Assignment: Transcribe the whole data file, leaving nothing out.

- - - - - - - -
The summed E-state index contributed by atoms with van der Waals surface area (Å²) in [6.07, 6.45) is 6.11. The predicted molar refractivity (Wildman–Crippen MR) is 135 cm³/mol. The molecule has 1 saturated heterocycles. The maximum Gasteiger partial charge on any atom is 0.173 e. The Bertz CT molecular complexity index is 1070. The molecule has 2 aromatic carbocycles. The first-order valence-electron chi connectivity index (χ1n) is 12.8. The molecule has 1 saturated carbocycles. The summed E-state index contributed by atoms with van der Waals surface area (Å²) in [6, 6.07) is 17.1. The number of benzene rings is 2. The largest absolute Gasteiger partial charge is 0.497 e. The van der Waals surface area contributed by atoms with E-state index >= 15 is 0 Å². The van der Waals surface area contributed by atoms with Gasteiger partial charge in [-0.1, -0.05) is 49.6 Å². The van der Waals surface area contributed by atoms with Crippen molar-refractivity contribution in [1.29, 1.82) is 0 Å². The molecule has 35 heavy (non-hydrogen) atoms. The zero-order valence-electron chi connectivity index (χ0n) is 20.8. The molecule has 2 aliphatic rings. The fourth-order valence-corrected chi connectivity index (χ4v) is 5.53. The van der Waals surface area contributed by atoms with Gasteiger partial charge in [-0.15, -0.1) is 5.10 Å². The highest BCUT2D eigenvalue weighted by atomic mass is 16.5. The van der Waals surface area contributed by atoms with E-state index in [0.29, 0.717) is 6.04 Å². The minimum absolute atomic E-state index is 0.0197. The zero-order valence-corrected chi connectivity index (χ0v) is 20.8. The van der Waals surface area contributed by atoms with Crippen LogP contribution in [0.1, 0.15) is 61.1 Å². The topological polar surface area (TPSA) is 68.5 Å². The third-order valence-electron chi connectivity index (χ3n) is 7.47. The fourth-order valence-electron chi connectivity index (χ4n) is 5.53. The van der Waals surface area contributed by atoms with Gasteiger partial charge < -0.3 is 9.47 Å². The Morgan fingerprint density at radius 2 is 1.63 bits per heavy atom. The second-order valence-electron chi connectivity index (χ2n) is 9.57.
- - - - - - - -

The summed E-state index contributed by atoms with van der Waals surface area (Å²) in [6.07, 6.45) is 6.11. The predicted molar refractivity (Wildman–Crippen MR) is 135 cm³/mol. The molecule has 1 saturated heterocycles. The maximum Gasteiger partial charge on any atom is 0.173 e. The Bertz CT molecular complexity index is 1070. The molecule has 2 aromatic carbocycles. The first-order valence-electron chi connectivity index (χ1n) is 12.8. The molecule has 1 saturated carbocycles. The summed E-state index contributed by atoms with van der Waals surface area (Å²) in [6, 6.07) is 17.1. The number of benzene rings is 2. The largest absolute Gasteiger partial charge is 0.497 e. The van der Waals surface area contributed by atoms with E-state index >= 15 is 0 Å². The van der Waals surface area contributed by atoms with Gasteiger partial charge in [-0.1, -0.05) is 49.6 Å². The van der Waals surface area contributed by atoms with Crippen molar-refractivity contribution in [1.29, 1.82) is 0 Å². The molecule has 35 heavy (non-hydrogen) atoms. The zero-order valence-electron chi connectivity index (χ0n) is 20.8. The molecule has 2 aliphatic rings. The fourth-order valence-corrected chi connectivity index (χ4v) is 5.53. The van der Waals surface area contributed by atoms with Gasteiger partial charge in [-0.15, -0.1) is 5.10 Å². The highest BCUT2D eigenvalue weighted by atomic mass is 16.5. The van der Waals surface area contributed by atoms with E-state index in [0.29, 0.717) is 6.04 Å². The minimum absolute atomic E-state index is 0.0197. The zero-order valence-corrected chi connectivity index (χ0v) is 20.8. The van der Waals surface area contributed by atoms with Crippen LogP contribution in [0.1, 0.15) is 61.1 Å². The topological polar surface area (TPSA) is 68.5 Å². The third-order valence-electron chi connectivity index (χ3n) is 7.47. The fourth-order valence-electron chi connectivity index (χ4n) is 5.53. The van der Waals surface area contributed by atoms with Gasteiger partial charge < -0.3 is 9.47 Å². The Morgan fingerprint density at radius 2 is 1.63 bits per heavy atom. The second-order valence-electron chi connectivity index (χ2n) is 9.57.